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OUR GOOD COOKS Soule food never gets stale



Published: Wed, June 6, 2001 @ 12:00 a.m.



This Valley native discovered a taste for standards such as cheese grits and creole while living down South.

By SARAH A. CART

VINDICATOR CORRESPONDENT

Recipes make the ideal bedtime reading for this week's Good Cook, Katherine Economus Soule of Poland.

Although a native of Boardman and a graduate of Boardman High School, Soule's moving to Poland was not a simple west-to-east jaunt across Interstate 680. Nor is the culinary expertise of this longtime collector of cookbooks limited to the Greek dishes she learned to make in her mother's kitchen.

Moving around: After earning a degree in marketing at Miami University of Ohio, Soule settled in Chicago. That's where she met Bobby Soule, a native Floridian who was in the Windy City on business from his bachelor's quarters in Alabama. In practically no time the two were dating and, within a year, they had exchanged vows at Boardman's St. John's Greek Orthodox Church, but they were only in town for the wedding. In the seven years since, the couple has moved five times.

The Soules have set up and dismantled housekeeping in Savannah and Albany, Ga.; Elizabethtown, N.C.; and Atlanta. The decision to make the most recent move came about in less than 72 hours when Mr. Soule's employer offered them the opportunity to head to northeast Ohio. Although they've never remained anywhere very long, in the midst of their adventures they have been blessed with the arrivals of two daughters, Ana, 4, and Mary Oliver, 2.

All that time spent south of the Mason-Dixon line afforded Mrs. Soule plenty of opportunity to experience Southern cooking and grow to love dishes such as cheese grits and meals with a creole flavor.

Nomination: Melissa Watson of Poland nominated Mrs. Soule as a Good Cook. The two met shortly after the Soules' arrival in the Mahoning Valley a year ago and quickly discovered their mutual curiosity about food.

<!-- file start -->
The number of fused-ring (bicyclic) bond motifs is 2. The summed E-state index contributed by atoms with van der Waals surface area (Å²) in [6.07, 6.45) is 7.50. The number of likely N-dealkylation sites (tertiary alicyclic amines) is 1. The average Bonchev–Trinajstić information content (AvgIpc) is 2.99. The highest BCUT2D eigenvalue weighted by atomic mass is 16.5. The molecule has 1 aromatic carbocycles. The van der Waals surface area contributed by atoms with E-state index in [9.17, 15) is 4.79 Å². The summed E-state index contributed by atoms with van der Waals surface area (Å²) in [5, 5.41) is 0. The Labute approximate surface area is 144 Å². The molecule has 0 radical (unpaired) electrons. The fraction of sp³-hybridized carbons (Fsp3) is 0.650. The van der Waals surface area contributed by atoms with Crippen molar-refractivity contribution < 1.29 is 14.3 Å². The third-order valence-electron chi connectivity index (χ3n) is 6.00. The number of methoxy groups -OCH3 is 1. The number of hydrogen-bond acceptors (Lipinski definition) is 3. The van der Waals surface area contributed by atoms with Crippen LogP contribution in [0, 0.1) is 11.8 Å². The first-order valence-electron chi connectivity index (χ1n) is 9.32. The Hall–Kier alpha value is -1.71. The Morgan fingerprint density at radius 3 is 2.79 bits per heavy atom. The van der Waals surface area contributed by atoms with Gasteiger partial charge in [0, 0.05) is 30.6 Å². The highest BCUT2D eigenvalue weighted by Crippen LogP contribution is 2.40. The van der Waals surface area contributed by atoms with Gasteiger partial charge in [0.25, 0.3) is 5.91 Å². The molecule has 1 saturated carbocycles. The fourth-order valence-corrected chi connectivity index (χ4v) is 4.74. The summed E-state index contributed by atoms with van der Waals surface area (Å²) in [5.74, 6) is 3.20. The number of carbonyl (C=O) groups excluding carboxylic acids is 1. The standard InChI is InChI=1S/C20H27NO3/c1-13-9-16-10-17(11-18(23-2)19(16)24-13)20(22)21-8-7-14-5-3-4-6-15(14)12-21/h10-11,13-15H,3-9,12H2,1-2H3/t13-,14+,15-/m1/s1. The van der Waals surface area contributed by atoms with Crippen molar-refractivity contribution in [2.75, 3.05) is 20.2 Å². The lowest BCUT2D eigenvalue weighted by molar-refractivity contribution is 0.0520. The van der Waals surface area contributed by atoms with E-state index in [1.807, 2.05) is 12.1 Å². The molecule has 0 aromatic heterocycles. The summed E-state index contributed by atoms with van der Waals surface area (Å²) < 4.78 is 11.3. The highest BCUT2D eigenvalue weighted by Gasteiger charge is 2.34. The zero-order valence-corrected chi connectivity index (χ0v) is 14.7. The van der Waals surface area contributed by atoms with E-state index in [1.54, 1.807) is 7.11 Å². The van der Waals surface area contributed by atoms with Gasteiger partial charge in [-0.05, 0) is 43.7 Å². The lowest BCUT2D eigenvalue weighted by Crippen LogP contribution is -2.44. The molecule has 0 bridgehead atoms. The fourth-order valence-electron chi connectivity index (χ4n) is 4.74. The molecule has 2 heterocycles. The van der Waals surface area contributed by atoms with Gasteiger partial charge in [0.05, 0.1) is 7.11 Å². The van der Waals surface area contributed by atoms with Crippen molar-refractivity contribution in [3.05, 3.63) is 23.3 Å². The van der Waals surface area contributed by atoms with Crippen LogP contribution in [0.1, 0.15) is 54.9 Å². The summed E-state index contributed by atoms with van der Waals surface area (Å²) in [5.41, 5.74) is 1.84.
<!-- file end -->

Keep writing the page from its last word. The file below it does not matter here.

Formerly in soft drink sales, these days Mrs. Soule keeps busy golfing, running, and volunteering in the community. Already she is beginning to outline marketing plans for her daughters' preschool's December craft show. But the activity she cherishes most, she declared, is "time spent with family."

As for how she chooses recipes to try, "I'm willing to try making anything," Mrs. Soule said. She explained that while she was growing up, her mother was actively involved in testing recipes for a local cookbook, and often encouraged her to try out some of the recipes and help with the testing process. "That's how she started me on collecting cookbooks."

From there it was a short step to constantly reading recipes, which resulted in a pronounced preference for bedtime reading materials.

Thus, by the time she was married, Mrs. Soule had gained a lot of experience, but that didn't spare the new bride a memorable mistake. "Before we were a month past the wedding, I prepared some fettuccine Alfredo for dinner one night," she blushed, then continued, "but I didn't realize that sweetened condensed milk isn't the same thing as evaporated milk. The pasta was very sweet!"

TEX-MEX APPETIZER

3medium avocados

2tablespoons lemon juice

1/2teaspoon salt

1/4teaspoon pepper

1cup sour cream

1/2cup mayonnaise

1package taco seasoning mix

2101/2-ounce cans plain or jalapeno bean dip

8green onions, chopped

3medium tomatoes, fresh, seeded, chopped

231/2-ounce cans black olives, chopped

8ounces sharp Cheddar cheese, grated

tortilla chips or rounds

Peel, pit and mash avocados with lemon juice, salt and pepper; set aside. In a bowl combine sour cream, mayonnaise and taco seasoning mix.

To assemble, spread bean dip on a large shallow serving platter; spread seasoned avocado mixture over bean dip, then spread the sour cream mixture over the avocados. Sprinkle chopped onion, tomatoes and olives over all. Cover with grated cheese.

Chill until ready to serve, or serve immediately, with tortilla chips. Makes 20 to 30 servings.

GREEK PASTITSO

21/2cups elbow macaroni

1onion, chopped

8ounces tomato sauce

11/2pounds ground round

1/2cup chopped fresh parsley

cinnamon, to taste